Very few revivals have managed to become full blown reformations. If this one is to grow beyond its infancy we will all need to examine our hearts for any and every trace of toxic fundamentalism. We will need to find and crucify all idolatry, all divisiveness, all extremism and all censoriousness. Toward that end I offer these 4 brief resolutions:
Read through the Bible every year
Let’s become Bible people again!
Let’s permit ourselves only one reference to the 1689 (or the Westminster Standards or the Institutes) for every 20 quotations from the Bible.
Let’s READ the Bible, not merely books about the Bible.
Let’s read fast and slow. Let’s read through the whole Bible every year while also studying and meditating our way through one or two books of the Bible slowly over the course of several months at a time.
This discipline ought to save us from becoming inappropriately creedal and it ought to show us where we are on solid ground and where we ought to be humble, contrite and cautious.
Develop a voice and tone for second level disagreements
Too many people in the reformed community seem to have their online personas set perpetually to ALL CAPS. Everything is ULTIMATE! Every discussion is URGENT! Every issue is DO or DIE!
We need to learn how to speak in a friendly, calm and collegial tone. We need to reserve words like “heretic” and “wolf in sheep’s clothing” for actual heretics and actual wolves in sheep’s clothing. A brother who is simply wrong should be addressed as a brother who is simply wrong – or a brother who is merely in process. Or a brother who is saying something we might actually need to hear.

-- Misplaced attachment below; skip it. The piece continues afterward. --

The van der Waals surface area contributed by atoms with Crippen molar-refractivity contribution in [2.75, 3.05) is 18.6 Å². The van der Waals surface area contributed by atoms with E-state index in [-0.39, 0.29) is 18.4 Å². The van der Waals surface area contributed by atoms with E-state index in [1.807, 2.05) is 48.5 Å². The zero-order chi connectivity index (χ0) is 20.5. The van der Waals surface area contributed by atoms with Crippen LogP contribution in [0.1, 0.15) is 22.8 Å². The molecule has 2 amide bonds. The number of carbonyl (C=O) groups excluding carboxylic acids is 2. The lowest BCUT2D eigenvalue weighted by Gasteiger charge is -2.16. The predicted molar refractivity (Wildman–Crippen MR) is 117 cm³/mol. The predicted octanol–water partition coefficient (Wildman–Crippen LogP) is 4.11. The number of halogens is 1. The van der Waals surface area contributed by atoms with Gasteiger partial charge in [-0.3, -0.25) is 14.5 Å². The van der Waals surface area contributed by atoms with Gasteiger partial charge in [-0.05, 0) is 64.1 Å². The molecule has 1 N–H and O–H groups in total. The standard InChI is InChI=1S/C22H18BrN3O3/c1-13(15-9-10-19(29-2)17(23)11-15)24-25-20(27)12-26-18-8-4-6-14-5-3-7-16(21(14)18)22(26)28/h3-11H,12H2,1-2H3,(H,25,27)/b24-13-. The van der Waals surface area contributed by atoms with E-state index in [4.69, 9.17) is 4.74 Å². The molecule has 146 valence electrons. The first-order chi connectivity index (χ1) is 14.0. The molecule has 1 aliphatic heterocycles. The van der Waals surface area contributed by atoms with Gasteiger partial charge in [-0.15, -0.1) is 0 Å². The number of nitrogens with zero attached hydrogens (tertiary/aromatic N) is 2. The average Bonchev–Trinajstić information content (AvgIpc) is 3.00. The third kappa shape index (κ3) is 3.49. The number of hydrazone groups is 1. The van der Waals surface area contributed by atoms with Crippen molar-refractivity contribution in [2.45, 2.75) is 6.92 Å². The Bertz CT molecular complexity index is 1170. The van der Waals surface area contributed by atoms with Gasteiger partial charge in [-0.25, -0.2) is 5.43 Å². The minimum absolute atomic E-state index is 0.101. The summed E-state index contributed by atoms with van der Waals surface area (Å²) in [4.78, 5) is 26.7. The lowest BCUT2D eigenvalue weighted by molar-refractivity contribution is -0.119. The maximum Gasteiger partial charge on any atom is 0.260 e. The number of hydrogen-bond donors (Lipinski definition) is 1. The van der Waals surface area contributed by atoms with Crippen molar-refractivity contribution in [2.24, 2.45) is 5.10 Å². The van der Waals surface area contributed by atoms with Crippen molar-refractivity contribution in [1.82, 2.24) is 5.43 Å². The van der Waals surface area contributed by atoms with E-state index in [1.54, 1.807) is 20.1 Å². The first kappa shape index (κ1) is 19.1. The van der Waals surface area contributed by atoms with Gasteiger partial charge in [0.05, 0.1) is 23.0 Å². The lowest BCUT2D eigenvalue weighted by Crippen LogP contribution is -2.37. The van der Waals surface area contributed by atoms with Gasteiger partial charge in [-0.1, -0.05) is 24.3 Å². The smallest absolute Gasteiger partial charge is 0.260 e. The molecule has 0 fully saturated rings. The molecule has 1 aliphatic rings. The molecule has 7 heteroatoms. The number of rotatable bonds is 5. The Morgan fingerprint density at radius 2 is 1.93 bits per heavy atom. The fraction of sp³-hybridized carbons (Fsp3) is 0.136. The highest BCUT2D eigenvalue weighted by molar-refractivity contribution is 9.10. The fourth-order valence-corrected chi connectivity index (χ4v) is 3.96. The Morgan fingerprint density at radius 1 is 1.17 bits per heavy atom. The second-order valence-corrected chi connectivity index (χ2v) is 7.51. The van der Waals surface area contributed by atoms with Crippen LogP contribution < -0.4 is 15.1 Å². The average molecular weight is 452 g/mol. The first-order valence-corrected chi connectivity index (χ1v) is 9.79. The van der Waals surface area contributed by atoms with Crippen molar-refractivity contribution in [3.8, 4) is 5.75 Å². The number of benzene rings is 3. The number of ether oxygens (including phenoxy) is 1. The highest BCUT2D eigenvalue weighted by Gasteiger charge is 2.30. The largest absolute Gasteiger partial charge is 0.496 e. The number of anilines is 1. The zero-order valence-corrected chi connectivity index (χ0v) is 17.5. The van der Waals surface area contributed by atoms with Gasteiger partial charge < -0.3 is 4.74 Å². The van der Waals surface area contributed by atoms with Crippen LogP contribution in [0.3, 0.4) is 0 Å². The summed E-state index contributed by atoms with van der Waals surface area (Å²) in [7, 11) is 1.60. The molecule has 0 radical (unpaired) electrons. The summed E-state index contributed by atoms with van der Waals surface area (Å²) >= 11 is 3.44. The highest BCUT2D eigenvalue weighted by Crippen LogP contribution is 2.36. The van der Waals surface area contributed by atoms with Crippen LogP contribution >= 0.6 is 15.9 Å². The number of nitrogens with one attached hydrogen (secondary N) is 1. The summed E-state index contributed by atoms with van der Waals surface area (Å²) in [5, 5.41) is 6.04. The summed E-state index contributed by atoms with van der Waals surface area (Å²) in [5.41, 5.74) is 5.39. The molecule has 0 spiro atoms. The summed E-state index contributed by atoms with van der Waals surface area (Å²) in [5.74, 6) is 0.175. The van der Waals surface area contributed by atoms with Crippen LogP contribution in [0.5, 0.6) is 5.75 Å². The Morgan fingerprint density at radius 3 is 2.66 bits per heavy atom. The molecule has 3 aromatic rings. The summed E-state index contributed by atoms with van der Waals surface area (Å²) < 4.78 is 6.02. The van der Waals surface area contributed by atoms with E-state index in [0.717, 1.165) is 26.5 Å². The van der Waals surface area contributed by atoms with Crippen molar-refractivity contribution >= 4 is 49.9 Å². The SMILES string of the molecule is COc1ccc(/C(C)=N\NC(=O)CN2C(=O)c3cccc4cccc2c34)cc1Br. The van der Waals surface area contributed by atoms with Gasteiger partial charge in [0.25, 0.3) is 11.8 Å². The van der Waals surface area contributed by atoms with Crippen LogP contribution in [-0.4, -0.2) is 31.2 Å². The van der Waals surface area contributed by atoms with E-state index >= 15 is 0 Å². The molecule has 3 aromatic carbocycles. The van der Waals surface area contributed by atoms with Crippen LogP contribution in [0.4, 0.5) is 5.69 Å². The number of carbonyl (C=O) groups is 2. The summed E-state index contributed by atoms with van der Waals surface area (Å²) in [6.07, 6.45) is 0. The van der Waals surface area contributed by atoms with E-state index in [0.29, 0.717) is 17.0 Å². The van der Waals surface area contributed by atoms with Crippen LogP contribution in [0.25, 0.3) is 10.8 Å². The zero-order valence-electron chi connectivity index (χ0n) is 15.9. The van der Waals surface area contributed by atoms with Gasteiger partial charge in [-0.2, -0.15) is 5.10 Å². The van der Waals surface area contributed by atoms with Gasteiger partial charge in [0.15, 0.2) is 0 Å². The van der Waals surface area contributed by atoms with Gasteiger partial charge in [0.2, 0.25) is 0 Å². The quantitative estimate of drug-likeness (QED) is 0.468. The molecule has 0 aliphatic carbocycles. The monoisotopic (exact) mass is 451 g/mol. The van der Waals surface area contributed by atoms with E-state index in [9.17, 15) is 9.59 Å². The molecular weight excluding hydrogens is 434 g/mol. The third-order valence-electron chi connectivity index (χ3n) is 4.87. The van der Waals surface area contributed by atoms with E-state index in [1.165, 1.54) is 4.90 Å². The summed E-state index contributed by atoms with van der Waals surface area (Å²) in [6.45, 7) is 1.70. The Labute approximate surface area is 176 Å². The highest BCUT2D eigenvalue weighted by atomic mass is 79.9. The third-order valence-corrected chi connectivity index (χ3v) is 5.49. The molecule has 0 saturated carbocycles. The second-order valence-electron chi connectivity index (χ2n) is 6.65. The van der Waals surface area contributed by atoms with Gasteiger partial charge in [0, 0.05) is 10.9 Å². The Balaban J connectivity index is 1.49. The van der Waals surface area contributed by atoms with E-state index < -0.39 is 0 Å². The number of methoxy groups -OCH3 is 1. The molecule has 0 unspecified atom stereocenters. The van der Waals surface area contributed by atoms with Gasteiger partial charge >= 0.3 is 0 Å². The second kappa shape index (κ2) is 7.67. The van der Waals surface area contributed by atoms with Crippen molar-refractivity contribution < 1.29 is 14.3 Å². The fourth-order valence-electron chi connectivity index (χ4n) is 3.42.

We need to develop a tone for intramural conversation and we need to hold each other accountable for using it – particularly when our conversations take place in the public square.
Treat pastors like pastors and not like rock stars and celebrities
When did being a pastor become cool? When did it become normal for people to post pictures of themselves posing with John MacArthur? Or John Piper? Or D.A. Carson? Or Al Mohler?
Am I the only one who thinks that this is odd?
Am I the only one who thinks this might be exacerbating our tendency toward division and schism?
The Bible says:
What I mean is that each one of you says, “I follow Paul,” or “I follow Apollos,” or “I follow Cephas,” or “I follow Christ.” Is Christ divided? Was Paul crucified for you? Or were you baptized in the name of Paul? (1 Corinthians 1:12–13 ESV)
Let’s get back to worshipping Jesus and let’s treat pastors as servants through whom we have believed.
Engage with books and voices from outside the tribe
When I was in seminary I was required to cite at least one book from a different theological tradition and at least one source from the first 1000 years of church history in every paper.
We need to insist on a version of that rule within the remnants of evangelicalism.
Let’s read the Puritans and the Reformers, yes, but let’s also read the best works of those outside our tradition; not to water down, but to broaden out. If we are reading the Bible correctly, then our convictions will only strengthen; but if we are wrong we will be helped by our brothers and sisters to see our shortcomings, and to change.
We mustn’t allow the reformed evangelical movement to become insular. We must ensure that it remains a place for thought, reflection, honest inquiry, challenge, correction and change – change in the direction of the text and change into the image and likeness of Jesus.
Lord, may it be so, and may it start with me.
Pastor Paul Carter
To listen to Pastor Paul’s Into The Word devotional podcast on the TGC Canada website see here. You can also find it on iTunes.